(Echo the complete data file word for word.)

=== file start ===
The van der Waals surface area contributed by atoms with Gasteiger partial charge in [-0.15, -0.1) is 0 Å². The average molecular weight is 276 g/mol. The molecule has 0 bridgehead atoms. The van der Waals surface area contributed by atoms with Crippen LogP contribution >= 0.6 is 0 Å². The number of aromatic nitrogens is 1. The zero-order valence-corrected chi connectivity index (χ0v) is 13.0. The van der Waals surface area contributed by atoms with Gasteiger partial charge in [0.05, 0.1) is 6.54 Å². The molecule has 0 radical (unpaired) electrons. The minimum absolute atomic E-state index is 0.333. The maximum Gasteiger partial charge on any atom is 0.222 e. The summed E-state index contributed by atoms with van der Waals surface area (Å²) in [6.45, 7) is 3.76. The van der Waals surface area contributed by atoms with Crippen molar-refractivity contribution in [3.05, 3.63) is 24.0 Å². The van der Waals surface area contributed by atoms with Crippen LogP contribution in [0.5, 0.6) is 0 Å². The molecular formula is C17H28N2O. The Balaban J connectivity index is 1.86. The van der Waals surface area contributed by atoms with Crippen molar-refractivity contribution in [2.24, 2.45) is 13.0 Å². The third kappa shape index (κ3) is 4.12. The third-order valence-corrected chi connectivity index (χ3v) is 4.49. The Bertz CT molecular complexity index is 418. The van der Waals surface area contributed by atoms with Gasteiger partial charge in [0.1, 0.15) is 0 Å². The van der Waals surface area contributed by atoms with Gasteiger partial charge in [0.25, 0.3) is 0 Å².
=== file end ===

The van der Waals surface area contributed by atoms with Gasteiger partial charge in [-0.15, -0.1) is 0 Å². The average molecular weight is 276 g/mol. The molecule has 0 bridgehead atoms. The van der Waals surface area contributed by atoms with Crippen LogP contribution >= 0.6 is 0 Å². The number of aromatic nitrogens is 1. The zero-order valence-corrected chi connectivity index (χ0v) is 13.0. The van der Waals surface area contributed by atoms with Gasteiger partial charge in [0.05, 0.1) is 6.54 Å². The molecule has 0 radical (unpaired) electrons. The minimum absolute atomic E-state index is 0.333. The maximum Gasteiger partial charge on any atom is 0.222 e. The summed E-state index contributed by atoms with van der Waals surface area (Å²) in [6.45, 7) is 3.76. The van der Waals surface area contributed by atoms with Crippen molar-refractivity contribution in [3.05, 3.63) is 24.0 Å². The van der Waals surface area contributed by atoms with Crippen LogP contribution in [0.5, 0.6) is 0 Å². The molecular formula is C17H28N2O. The Balaban J connectivity index is 1.86. The van der Waals surface area contributed by atoms with Crippen molar-refractivity contribution in [2.24, 2.45) is 13.0 Å². The third kappa shape index (κ3) is 4.12. The third-order valence-corrected chi connectivity index (χ3v) is 4.49. The Bertz CT molecular complexity index is 418. The van der Waals surface area contributed by atoms with Gasteiger partial charge in [0.1, 0.15) is 0 Å². The van der Waals surface area contributed by atoms with Gasteiger partial charge in [0.25, 0.3) is 0 Å².